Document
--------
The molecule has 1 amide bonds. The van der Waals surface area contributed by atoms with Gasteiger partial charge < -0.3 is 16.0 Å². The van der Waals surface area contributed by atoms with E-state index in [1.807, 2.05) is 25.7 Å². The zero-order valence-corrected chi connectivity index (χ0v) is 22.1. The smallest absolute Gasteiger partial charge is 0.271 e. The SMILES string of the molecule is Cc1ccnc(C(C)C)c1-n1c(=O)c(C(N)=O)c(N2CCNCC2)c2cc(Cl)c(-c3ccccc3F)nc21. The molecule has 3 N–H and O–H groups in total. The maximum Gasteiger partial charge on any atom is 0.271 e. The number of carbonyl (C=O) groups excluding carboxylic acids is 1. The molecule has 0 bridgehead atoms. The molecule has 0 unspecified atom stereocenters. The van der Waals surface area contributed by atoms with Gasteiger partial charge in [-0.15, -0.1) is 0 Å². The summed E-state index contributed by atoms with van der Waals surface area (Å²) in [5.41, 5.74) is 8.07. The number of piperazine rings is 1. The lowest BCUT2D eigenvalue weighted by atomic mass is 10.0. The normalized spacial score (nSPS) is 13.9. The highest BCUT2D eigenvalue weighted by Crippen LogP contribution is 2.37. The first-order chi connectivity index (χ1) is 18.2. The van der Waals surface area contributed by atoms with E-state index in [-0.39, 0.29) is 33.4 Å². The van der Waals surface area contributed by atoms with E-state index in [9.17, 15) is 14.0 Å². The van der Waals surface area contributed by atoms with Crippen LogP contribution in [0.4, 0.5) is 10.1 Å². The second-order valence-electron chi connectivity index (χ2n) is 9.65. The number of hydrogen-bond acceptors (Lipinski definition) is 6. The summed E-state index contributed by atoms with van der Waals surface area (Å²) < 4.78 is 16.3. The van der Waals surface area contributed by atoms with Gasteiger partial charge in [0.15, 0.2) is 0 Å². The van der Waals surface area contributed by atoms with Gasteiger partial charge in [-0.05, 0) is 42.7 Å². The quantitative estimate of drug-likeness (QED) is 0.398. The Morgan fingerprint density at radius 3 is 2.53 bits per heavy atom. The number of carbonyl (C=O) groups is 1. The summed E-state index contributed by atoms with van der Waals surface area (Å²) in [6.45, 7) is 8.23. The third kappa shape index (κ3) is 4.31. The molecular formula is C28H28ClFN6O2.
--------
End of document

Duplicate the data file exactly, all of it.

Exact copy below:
The molecule has 1 amide bonds. The van der Waals surface area contributed by atoms with Gasteiger partial charge < -0.3 is 16.0 Å². The van der Waals surface area contributed by atoms with E-state index in [1.807, 2.05) is 25.7 Å². The zero-order valence-corrected chi connectivity index (χ0v) is 22.1. The smallest absolute Gasteiger partial charge is 0.271 e. The SMILES string of the molecule is Cc1ccnc(C(C)C)c1-n1c(=O)c(C(N)=O)c(N2CCNCC2)c2cc(Cl)c(-c3ccccc3F)nc21. The molecule has 3 N–H and O–H groups in total. The maximum Gasteiger partial charge on any atom is 0.271 e. The number of carbonyl (C=O) groups excluding carboxylic acids is 1. The molecule has 0 bridgehead atoms. The molecule has 0 unspecified atom stereocenters. The van der Waals surface area contributed by atoms with Gasteiger partial charge in [-0.15, -0.1) is 0 Å². The summed E-state index contributed by atoms with van der Waals surface area (Å²) in [5.41, 5.74) is 8.07. The number of piperazine rings is 1. The lowest BCUT2D eigenvalue weighted by atomic mass is 10.0. The normalized spacial score (nSPS) is 13.9. The highest BCUT2D eigenvalue weighted by Crippen LogP contribution is 2.37. The first-order chi connectivity index (χ1) is 18.2. The van der Waals surface area contributed by atoms with E-state index in [-0.39, 0.29) is 33.4 Å². The van der Waals surface area contributed by atoms with E-state index in [9.17, 15) is 14.0 Å². The van der Waals surface area contributed by atoms with Crippen LogP contribution in [0.4, 0.5) is 10.1 Å². The second-order valence-electron chi connectivity index (χ2n) is 9.65. The number of hydrogen-bond acceptors (Lipinski definition) is 6. The summed E-state index contributed by atoms with van der Waals surface area (Å²) < 4.78 is 16.3. The van der Waals surface area contributed by atoms with Gasteiger partial charge in [0.15, 0.2) is 0 Å². The van der Waals surface area contributed by atoms with Gasteiger partial charge in [-0.05, 0) is 42.7 Å². The quantitative estimate of drug-likeness (QED) is 0.398. The Morgan fingerprint density at radius 3 is 2.53 bits per heavy atom. The number of carbonyl (C=O) groups is 1. The summed E-state index contributed by atoms with van der Waals surface area (Å²) in [6.45, 7) is 8.23. The third kappa shape index (κ3) is 4.31. The molecular formula is C28H28ClFN6O2.